Evergrande, which epitomises the borrow-to-build business model and was once China’s top-selling developer, has run into trouble over the past few months as Beijing tightened rules in the property sector to rein in debt levels and speculation.

Global markets are now on tenterhooks ahead of Evergrande’s payment obligations as there are fears its difficulties could pose systemic risks to China’s financial system.

Investors worry that the rot could spread to creditors including banks in China and abroad, though analysts have been downplaying the risk that a collapse would result in a “Lehman moment”, or a systemic liquidity crunch.

Central bankers say they are keeping a close eye on Evergrande. The Bank of England said on Thursday that it did not expect the situation to go badly wrong and was cautiously optimistic Beijing would avoid any major issues.

Switzerland’s central bank, meanwhile, said Evergrande should not be dismissed as a small, local problem.

SHARES BOUNCE BACK

Shares in Evergrande rose nearly 18% on Thursday after it said it had resolved the coupon payment for one of its domestic, onshore bonds, though the stock is down more than 80% this year.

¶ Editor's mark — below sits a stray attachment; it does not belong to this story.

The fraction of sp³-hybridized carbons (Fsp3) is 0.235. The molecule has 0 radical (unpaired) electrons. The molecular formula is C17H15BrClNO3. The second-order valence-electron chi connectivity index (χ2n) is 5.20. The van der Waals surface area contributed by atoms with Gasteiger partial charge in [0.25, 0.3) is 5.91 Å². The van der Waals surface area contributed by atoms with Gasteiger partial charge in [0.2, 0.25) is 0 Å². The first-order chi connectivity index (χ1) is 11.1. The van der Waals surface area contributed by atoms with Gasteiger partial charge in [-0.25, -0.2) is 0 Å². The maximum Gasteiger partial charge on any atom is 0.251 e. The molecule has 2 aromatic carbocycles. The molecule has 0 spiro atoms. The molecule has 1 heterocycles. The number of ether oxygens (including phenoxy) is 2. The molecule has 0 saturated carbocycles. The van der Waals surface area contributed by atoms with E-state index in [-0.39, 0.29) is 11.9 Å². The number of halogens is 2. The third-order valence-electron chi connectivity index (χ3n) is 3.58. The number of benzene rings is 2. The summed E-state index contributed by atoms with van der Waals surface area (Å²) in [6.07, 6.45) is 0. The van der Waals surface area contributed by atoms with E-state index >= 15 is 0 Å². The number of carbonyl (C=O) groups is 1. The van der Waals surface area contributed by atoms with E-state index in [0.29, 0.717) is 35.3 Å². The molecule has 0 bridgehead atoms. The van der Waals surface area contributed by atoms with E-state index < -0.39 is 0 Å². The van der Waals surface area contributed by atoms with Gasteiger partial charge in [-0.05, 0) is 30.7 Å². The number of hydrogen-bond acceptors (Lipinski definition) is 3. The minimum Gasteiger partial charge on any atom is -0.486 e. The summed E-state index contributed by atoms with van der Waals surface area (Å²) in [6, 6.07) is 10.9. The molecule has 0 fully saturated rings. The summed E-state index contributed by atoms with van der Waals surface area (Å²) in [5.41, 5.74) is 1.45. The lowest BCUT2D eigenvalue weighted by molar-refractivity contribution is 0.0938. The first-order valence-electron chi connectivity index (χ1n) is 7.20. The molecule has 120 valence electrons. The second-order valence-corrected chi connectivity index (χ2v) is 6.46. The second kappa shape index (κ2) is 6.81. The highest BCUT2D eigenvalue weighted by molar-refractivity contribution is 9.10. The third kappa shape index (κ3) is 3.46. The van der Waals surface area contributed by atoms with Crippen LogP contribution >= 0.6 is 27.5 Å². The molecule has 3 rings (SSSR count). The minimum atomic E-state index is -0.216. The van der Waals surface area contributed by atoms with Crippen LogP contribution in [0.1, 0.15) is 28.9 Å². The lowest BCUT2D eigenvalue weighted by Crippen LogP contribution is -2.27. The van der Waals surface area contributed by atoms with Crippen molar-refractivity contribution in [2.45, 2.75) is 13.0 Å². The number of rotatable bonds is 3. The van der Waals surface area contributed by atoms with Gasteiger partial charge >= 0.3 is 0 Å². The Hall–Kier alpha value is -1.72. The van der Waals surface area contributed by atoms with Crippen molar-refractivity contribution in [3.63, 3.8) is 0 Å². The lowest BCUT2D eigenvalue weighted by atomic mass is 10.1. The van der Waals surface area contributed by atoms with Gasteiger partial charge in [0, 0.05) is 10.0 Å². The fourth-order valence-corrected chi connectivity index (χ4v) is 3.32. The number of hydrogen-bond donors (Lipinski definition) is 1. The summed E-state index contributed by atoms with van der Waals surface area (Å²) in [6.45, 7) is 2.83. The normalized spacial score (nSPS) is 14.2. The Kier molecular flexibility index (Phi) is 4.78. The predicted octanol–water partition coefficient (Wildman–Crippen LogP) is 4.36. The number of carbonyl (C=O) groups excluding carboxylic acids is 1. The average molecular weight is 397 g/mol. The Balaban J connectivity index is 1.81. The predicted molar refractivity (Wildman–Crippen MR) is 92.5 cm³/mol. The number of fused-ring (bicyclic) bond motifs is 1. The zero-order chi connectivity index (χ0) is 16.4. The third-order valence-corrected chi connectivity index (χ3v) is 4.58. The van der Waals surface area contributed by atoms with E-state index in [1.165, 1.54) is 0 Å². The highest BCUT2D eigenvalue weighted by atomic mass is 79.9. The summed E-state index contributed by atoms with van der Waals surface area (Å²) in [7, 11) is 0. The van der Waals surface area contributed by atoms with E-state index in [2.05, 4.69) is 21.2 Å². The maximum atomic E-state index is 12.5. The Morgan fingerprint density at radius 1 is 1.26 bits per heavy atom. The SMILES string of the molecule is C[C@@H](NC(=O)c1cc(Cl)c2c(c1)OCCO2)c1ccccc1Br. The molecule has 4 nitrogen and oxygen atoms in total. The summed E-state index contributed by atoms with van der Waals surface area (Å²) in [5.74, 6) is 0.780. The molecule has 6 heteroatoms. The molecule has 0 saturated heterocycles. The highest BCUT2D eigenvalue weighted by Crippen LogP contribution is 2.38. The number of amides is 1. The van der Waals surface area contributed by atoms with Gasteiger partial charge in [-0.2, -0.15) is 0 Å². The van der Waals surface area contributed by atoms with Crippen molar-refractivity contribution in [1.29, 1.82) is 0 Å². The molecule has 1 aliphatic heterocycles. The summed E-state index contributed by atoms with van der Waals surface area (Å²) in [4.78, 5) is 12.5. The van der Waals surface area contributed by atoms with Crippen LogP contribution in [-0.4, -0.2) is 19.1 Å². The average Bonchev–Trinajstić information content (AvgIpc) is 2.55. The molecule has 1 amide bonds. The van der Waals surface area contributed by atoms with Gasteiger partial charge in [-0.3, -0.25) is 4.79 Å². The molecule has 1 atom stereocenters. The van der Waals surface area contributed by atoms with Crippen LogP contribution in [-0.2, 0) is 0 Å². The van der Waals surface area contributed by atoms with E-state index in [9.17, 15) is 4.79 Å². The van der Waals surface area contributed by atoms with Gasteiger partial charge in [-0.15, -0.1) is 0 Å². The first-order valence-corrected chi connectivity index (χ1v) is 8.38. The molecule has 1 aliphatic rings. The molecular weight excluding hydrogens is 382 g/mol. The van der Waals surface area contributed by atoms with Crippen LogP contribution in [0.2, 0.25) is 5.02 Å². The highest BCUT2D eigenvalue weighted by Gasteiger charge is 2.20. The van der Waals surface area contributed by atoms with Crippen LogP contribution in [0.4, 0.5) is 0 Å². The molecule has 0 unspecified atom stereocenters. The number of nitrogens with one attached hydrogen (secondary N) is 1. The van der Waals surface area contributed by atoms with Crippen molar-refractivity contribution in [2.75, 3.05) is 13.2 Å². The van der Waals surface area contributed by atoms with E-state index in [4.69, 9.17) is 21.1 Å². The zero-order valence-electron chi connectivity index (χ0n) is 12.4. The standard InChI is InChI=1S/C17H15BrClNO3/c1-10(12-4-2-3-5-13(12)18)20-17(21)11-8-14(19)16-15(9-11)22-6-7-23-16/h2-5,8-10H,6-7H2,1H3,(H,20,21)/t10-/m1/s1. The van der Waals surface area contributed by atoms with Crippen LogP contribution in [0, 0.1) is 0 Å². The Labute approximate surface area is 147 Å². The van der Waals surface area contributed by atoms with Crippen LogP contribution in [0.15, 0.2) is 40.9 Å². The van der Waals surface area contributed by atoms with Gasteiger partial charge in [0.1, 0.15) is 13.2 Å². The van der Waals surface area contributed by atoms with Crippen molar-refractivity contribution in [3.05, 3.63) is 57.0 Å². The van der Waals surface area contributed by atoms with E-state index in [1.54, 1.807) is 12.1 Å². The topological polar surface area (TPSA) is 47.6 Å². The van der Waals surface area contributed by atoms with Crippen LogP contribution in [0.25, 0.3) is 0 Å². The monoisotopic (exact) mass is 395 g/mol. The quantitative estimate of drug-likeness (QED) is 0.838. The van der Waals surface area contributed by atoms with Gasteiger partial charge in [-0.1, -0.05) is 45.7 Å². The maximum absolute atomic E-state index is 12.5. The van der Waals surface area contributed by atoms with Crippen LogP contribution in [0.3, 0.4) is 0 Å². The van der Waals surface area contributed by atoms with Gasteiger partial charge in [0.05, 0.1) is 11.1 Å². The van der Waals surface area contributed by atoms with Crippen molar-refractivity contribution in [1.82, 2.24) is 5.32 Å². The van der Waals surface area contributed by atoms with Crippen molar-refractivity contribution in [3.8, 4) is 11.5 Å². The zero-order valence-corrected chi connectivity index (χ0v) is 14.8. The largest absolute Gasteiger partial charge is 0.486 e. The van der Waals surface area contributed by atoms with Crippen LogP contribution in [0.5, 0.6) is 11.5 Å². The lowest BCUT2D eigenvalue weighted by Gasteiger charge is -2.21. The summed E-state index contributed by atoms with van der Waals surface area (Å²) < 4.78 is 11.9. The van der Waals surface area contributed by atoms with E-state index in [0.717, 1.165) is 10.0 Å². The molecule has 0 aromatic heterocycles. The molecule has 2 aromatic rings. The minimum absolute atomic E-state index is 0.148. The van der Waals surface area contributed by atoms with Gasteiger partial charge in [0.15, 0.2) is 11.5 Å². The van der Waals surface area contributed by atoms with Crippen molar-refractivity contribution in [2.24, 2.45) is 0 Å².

Shares in Evergrande Property Services rose nearly 8% and relief spread to mainland property stocks listed in Hong Kong. Country Garden, China’s largest developer, climbed 7%, Sunac China jumped 9% and Guangzhou R&F Properties ended 7.5% higher.

Evergrande Chairman Hui Ka Yan urged his executives late on Wednesday to ensure the delivery of quality properties and the redemption of its wealth management products, which are typically held by millions of retail investors in China.

He did not mention the company’s offshore debt, however.